The Solicitors Disciplinary Tribunal (SDT) has taken the rare step of dismissing all allegations, including dishonesty, made against a personal injury lawyer.
Vincent Gray, partner at Cheshire firm Dunne & Gray, denied the allegations.
The firm was initially investigated by the Solicitors Regulation Authority (SRA) after it applied to transfer around £20,000 in unclaimed credit balances – representing unclaimed damages from untraceable clients – from its client account to the Solicitors Benevolent Association.
The SDT described Mr Gray as “an honest and credible witness who had a heartfelt belief that he had acted in the best interests of his client”.
The tribunal said the solicitor at times “appeared incredulous at the questions being asked”.
The SRA alleged that Mr Gray had caused or allowed proceedings to be issued and settled without instructions.
The regulator relied on five cases where it said proceedings had been issued without instructions.
In three of them, the tribunal found that proceedings had in fact been issued with adequate instructions. In the remaining two, the tribunal “could not be sure that he did not have adequate instructions”.
There were seven cases supposedly supporting the allegation that Mr Gray had settled claims without instructions.
In three of them, it said it could not be sure that he lacked adequate instructions. In another, the tribunal said the SRA had not proved beyond reasonable doubt that this was the case. In a further case, Mr Gray was found to have had adequate instructions.
On the basis of the two remaining cases where the tribunal found that Mr Gray allowed a claim to be settled without instructions, the SDT considered whether, as alleged, he had breached SRA principles 4 (acting in the best interests of clients) and 6 (maintaining public trust in legal services).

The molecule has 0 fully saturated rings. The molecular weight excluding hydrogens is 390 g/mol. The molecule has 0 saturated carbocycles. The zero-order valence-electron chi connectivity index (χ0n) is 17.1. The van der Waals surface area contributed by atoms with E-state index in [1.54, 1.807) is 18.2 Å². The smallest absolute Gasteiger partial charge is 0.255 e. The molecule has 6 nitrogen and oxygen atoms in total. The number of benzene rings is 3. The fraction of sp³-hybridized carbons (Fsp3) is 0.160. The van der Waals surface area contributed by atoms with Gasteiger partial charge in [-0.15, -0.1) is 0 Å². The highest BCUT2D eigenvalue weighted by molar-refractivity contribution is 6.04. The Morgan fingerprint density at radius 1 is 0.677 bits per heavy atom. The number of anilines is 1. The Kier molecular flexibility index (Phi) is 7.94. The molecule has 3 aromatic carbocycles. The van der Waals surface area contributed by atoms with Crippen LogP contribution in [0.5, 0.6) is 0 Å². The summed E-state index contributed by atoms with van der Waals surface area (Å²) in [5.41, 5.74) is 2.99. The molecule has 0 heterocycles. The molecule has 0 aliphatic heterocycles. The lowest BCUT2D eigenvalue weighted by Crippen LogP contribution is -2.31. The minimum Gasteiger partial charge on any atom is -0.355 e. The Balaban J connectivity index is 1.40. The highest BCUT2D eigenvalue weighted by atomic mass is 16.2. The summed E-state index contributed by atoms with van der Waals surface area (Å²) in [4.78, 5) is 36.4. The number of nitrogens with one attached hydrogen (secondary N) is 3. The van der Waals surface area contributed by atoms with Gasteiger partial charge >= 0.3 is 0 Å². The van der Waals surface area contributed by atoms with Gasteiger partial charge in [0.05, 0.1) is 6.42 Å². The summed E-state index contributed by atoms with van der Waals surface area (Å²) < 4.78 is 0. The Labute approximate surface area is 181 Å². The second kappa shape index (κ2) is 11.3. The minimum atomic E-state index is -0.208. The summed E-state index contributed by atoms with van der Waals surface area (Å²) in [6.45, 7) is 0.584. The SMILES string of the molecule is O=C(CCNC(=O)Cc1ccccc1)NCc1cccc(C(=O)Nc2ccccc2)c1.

In both cases the tribunal found that Mr Gray had “tried to trace the client and used a tracing agent”, which was “precisely what the public would have expected a solicitor to do for their client”. He had not breached either principle.
Mr Gray was also accused by the SRA of causing or allowing false representations to be made to the effect that clients had accepted settlement offers, and of acting dishonestly in doing this.
In two of the seven cases cited by the SRA, the tribunal found that the representations made by Dunne & Gray were neither false nor misleading. In a further three cases the tribunal could not be sure they were false or misleading.
In the remaining two cases, having found that a misleading statement had been made, the SDT could not find beyond reasonable doubt that Mr Gray had “caused or allowed” it to be made.
In one, there was no evidence that he had seen the court order containing the statement, and in the other there was no evidence that he had seen the letter from a case handler.
The tribunal found that since the allegations relating to misleading representations had not been proved, the dishonesty allegation “fell away”.
Although all its allegations were dismissed, the SRA applied for costs of £39,750, as costs do not follow the event in tribunal proceedings.
Barrister Nimi Bruce, counsel for the regulator, argued that “it would have a chilling effect if the applicant was not able to seek costs for allegations that were properly brought even if not proved”.
Gregory Treverton-Jones QC, counsel for Mr Gray, “expressed his surprise that the losing party was applying for costs”, the tribunal recounted.
It said: “There was nothing about the respondent’s conduct of the proceedings that justified a conclusion that he should have to pay the applicant’s costs.
“He had co-operated throughout and had been largely consistent in what he said from the outset of the investigation to the hearing.” The tribunal made no order for costs.
A spokesman for the SRA said: “We will review the detail of the decision and, if appropriate, consider any further steps.”